DJ Ron Slomowicz: I love this Live @ Roxy 2 CD.
Peter Rauhofer: Well thank you.
RS: You did a really great job on it. How do you think it's different than your first Live @ Roxy CD?
Peter: Very different. The "Live @ Roxy" CD's are like soundtracks for different periods at Roxy. Music is always changing and times change and you have to change also. I think Live @ Roxy 2 is more advanced musically. There's some Electrohouse and some more different styles than Live @ Roxy 1.
RS: Well, speaking about Roxy, it's one of the largest and most successful Gay parties in NY. What do you think it takes to achieve such great success in a night in NY?
Peter: The thing is, Roxy is one of the very last big clubs existing in New York. Basically, if you want to go to a big club you have no choice but to go to Roxy because there aren't any alternatives at the moment. Also because Roxy is such an institution and is so well known for so many years that anyone visiting NY automatically wants to see Roxy. The mixture of tourists and native New Yorkers makes it a cool meeting place for a lot of different types of people.
RS: Well, I'm pretty sure it has a lot to do with the great music you play.
Peter: I hope so. <laughing>
RS: How would you describe your personal music style?
Peter: My personal style? I come from an underground background. My first releases were all on Tribal America, then Twisted America Records. I was always very tribal oriented. But playing for such a big club, especially when it's from 11 at night till 9 in the morning, you have to play a lot of different styles. I play tribal house, deep house, some vocals, some classics. I mean, you have to take people on a journey throughout the night. If you come to the club for only one hour you don't get the full effect of what I'm trying to do. If you come at 2am you might hear tribal, at 4am deep house or at 6am classics. Also it depends on where I'm spinning. I usually don't have just one style that I play. I've been spinning since the 80's and I've gone through a lot of different styles of music for each period in my career but I have maintained a kind of style that I like to work with in my sets.
RS: Well, speaking of different styles, this Cafeteria/Hear CD is really different - how did that come about?
Peter: My good friend Mark Thomas is one of the owners of the Cafeteria restaurant in NYC which is a kind of trendy 24 hour place. He asked me to record some CDs for him to play in the restaurant because he needed some cool background music to play there. I made a mix of some Chill/Lounge stuff and it sounded great in Cafeteria. People started to ask if the music they were hearing was available to purchase on CD so that's how we got the idea to do a Cafeteria CD release.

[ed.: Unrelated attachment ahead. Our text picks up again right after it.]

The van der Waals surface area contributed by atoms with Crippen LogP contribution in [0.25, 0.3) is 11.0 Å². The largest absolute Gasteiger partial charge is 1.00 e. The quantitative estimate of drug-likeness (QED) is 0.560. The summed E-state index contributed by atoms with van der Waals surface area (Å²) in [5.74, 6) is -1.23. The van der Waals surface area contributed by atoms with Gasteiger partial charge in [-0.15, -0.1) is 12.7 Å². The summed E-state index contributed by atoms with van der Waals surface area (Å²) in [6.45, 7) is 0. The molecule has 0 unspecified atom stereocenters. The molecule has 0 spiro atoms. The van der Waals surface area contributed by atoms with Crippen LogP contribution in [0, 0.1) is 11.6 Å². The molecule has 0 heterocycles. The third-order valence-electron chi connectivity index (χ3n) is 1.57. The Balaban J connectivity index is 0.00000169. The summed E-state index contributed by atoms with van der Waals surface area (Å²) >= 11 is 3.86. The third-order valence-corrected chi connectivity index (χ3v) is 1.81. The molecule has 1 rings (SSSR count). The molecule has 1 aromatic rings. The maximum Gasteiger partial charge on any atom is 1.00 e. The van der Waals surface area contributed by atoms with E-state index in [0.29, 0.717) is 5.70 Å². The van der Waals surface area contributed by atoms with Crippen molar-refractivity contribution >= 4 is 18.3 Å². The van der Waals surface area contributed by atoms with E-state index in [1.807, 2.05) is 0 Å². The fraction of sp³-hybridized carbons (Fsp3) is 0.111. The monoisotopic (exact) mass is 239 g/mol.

RS: So the Chill/Lounge sound. Is that something you ever spin in your live sets at clubs?
Peter: No, no. Maybe as the last song of the night but that's it. It depends on where you spin. If I'm spinning for let's say a release party for a magazine or something like that then maybe this sound would work but at a normal club I wouldn't play this.
RS: Speaking of releases, you've been doing a lot of great remixes lately by major artists like Seal, Annie Lennox, Madonna in addition to indie stuff. Do you ever think in your head about approaching things differently if it's a big major artist as opposed to a more underground artist?
Peter: Well, when a label hires me for a remix it's because they know what my sound is and that's what they want and they trust my instincts. I usually do more than one mix and let them decide what they prefer. Artists are much more flexible now than they were years ago also.
RS: Do you think there is more of an emphasis when you work on the bigger label remixes to do a cross-over mix like for radio of for mainstream audiences?
Peter: No, it's not really anymore like it was in the 80's and early 90's where they had one remix on a project. Today they have so many different remixes on every project that you can basically do what you want. As I said, when they hire me they know my sound and they know what they're going to get. Radio can choose which mix they want in the end. Sometimes it's my mix and other times it could be another mix. My Annie Lennox mix and my Seal mix both went to radio but usually I just try and do something that's playable for me at Roxy while also making it playable for other people at the same time.